TORONTO (Reuters) - Canadian diplomats were allowed to meet a Canadian pastor soon after he was sentenced to life in prison in North Korea last week and found him in good spirits and health, a church spokeswoman said on Sunday.
Hyeon Soo Lim, held by North Korea since February, was sentenced to hard labor for life for subversion on Wednesday, a ruling Canada called “unduly harsh.”
Lim, a Canadian citizen, had been doing humanitarian work in North Korea since 1997 and had visited the isolated country more than 100 times, according to his Toronto church, the 3,000-member Light Korean Presbyterian Church.
He cried when Canadian diplomats relayed his son’s message that “we’re all proud of you,” church spokeswoman Lisa Pak said.
Pak said after an emotional prayer meeting for Lim, which drew more than 1,000 churchgoers, that two consular officials from Canada’s embassy in Seoul and a translator met Lim on Friday. She also confirmed he had received medication for an unspecified health condition.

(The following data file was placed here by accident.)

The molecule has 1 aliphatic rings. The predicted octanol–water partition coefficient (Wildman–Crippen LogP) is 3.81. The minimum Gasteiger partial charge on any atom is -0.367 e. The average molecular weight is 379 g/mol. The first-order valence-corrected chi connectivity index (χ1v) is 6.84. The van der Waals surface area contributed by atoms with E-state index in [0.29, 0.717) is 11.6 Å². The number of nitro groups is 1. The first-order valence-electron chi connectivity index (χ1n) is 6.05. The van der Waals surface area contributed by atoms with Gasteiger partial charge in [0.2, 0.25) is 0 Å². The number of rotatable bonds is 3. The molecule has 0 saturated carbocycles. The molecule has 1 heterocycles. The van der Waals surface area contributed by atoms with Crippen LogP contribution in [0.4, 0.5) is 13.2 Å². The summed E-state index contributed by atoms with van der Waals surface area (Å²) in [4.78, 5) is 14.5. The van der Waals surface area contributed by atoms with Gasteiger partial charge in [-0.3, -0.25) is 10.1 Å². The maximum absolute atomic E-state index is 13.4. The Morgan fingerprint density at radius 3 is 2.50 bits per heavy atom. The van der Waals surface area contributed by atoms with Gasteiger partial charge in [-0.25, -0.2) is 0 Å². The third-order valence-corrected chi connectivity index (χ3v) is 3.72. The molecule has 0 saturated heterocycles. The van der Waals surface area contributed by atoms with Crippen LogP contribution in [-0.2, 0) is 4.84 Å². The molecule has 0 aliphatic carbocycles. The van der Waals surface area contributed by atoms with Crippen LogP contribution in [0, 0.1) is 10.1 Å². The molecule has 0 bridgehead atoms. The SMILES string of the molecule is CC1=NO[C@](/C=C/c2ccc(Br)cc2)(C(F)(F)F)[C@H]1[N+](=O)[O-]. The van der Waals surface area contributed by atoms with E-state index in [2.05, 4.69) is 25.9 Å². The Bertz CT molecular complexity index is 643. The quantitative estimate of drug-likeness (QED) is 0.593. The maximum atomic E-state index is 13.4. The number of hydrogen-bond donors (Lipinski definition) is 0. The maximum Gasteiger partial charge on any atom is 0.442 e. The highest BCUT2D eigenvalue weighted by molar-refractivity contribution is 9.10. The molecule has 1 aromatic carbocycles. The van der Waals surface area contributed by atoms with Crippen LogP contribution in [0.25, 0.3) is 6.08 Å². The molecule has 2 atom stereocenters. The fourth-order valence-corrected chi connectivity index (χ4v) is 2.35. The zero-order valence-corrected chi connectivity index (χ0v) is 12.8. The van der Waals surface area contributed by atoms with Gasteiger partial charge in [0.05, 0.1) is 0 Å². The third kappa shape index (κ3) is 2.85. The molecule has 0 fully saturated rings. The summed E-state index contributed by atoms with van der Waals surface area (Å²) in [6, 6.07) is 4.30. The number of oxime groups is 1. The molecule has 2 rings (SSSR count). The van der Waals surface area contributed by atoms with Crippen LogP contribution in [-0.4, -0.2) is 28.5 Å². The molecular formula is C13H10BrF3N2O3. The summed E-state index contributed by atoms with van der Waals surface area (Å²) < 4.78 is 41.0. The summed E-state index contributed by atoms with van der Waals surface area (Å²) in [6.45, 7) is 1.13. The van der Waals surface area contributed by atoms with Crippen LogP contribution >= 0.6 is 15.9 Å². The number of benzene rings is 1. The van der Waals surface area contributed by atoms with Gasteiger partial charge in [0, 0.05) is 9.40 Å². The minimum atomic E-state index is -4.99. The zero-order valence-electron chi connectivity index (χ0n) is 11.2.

The church began a petition at the prayer meeting asking U.N. Secretary-General Ban Ki-moon, who is arranging a potential visit to North Korea, to seek Lim’s release.
North Korea’s highest court said Lim had attempted to overthrow the government and undermine its social system with “religious activities” for the past 18 years, China’s official Xinhua news agency reported.
He is the only Western citizen known to be held currently in North Korea.
North Korea had previously sentenced Korean-American missionary Kenneth Bae to 15 years of hard labor but released him last year after holding him for two years.
Reporting by Hyungwon Kang; Editing by Paul Tait